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How Very Cold Temperature Affects Petroleum-Based and Synthetic Motor Oils?


Very low temperature during winter can significantly affect the inner working of your car. As fluid, motor oil will be affected by very low temperature as well. In general, synthetic oil will be less likely to thicken up during very cold weather and it is likely to stay fluid. When motor oil becomes thicker, this situation may wreak havoc on the performance and inner working of the engine. Petroleum-based oil contains different chemical composition, compared to the synthetic one. As an example, petroleum motor oil contains paraffin, which is a type of wax. When the temperature is very low, the paraffin component will enter the solid phase. This will make the petroleum oil thicker, because paraffin is evenly distributed.

Additives will need to be added to the petroleum-based oil and this will prevent paraffin from solidifying. However, in areas where the temperature gets very low, these additives will become used up quite easily. This will make it harder to start the engine during cold weather; also the engine will wear out faster. In general, you need to replace petroleum motor oil more frequently during low temperature. On the other hand, synthetic oils don’t have paraffin. So, there’s no need to use additive to prevent the solidification of paraffin. Even without the use of additive, synthetic oil flow more smoothly during very low temperature. Petroleum motor oils have point points at around -35 degrees Fahrenheit. Even without the use of additive, the pour point of synthetic motor oil is at around -50 degrees Fahrenheit.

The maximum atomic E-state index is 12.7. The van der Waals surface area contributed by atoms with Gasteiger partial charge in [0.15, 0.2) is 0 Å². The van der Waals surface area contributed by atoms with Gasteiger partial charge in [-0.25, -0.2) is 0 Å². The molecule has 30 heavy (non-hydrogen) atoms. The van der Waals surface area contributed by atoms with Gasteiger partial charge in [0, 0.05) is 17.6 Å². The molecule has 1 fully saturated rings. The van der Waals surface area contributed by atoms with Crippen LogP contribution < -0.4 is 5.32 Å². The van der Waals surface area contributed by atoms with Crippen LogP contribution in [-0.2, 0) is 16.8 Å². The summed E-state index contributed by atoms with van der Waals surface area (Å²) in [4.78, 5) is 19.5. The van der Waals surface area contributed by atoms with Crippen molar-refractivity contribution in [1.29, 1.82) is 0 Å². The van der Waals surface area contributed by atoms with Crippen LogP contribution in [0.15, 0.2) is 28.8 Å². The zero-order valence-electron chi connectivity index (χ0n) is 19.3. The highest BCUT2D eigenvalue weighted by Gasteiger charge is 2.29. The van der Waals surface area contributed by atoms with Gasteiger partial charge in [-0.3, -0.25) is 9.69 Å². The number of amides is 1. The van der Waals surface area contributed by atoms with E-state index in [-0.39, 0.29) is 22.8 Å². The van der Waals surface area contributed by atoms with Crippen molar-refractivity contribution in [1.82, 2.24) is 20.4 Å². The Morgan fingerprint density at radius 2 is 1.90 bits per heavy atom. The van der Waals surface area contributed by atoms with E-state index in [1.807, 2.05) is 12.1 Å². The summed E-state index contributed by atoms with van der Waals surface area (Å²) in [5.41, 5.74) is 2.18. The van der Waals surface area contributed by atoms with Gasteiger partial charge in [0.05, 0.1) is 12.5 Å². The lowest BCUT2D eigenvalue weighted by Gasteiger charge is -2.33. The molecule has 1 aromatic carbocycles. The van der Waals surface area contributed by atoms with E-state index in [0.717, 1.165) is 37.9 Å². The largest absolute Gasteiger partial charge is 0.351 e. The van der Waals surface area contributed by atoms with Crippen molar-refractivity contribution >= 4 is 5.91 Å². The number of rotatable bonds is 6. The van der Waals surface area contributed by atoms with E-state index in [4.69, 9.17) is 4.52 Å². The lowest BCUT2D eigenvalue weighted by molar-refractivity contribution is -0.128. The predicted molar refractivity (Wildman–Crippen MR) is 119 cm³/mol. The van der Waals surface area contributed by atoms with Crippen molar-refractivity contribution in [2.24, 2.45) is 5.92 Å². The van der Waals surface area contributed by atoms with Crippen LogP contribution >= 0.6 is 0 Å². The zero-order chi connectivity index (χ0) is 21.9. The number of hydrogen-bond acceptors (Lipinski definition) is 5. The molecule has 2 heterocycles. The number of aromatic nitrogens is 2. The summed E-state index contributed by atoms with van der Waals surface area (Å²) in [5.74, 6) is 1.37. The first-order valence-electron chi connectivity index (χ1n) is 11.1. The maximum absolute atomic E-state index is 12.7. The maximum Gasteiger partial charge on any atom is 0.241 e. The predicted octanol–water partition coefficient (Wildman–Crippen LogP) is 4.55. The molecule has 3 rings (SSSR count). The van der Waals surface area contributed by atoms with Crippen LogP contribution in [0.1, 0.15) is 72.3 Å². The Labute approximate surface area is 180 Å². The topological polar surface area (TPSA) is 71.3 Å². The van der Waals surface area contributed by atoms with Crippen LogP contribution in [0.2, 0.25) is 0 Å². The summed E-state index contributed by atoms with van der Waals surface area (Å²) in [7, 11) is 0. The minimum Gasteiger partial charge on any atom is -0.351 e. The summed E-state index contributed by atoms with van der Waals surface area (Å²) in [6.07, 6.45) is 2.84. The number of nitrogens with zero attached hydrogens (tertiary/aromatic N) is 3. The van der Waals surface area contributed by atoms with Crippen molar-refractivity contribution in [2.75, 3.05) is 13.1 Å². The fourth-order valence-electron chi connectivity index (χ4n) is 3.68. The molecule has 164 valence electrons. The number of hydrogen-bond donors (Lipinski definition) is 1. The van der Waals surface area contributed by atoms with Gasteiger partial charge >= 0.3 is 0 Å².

Another problem with very low temperature is the rate of condensation. Because the initial engine temperature is very low during winter, it will take longer to get the engine warm enough. So, the engine is not capable of eliminating condensation quick enough. This is a problem if you drive short distance often. If the engine only becomes warm and not hot enough, condensation will build up inside the engine. The combination of water, motor oil and warm/hot temperature will result in the production of acid. This will accelerate the corrosion of the engine from the inside. Modern motor oils usually have additives that prevent the creation of acids, but again these additives will slowly deplete. However, the rate of acid production is lower with synthetic oils, due to the chemical composition.

So, if you are using petroleum motor oils, it may be necessary to change it faster than usual during very cold weather. It’s better to use synthetic oil that’s designed for very cold weather. It usually has a stronger additive that prevents the formation of acid. Whatever happens, you should prevent the motor oil from degrading significantly. If the motor oil has lost some of its lubricating and protective properties due to the very cold weather, the engine could be degraded faster. So, if you are living in very hot or very cold climate, it is a good idea to replace the motor oil faster than usual. The obvious benefits of synthetic oil have contributed to its popularity and the decline of petroleum-based motor oil products.


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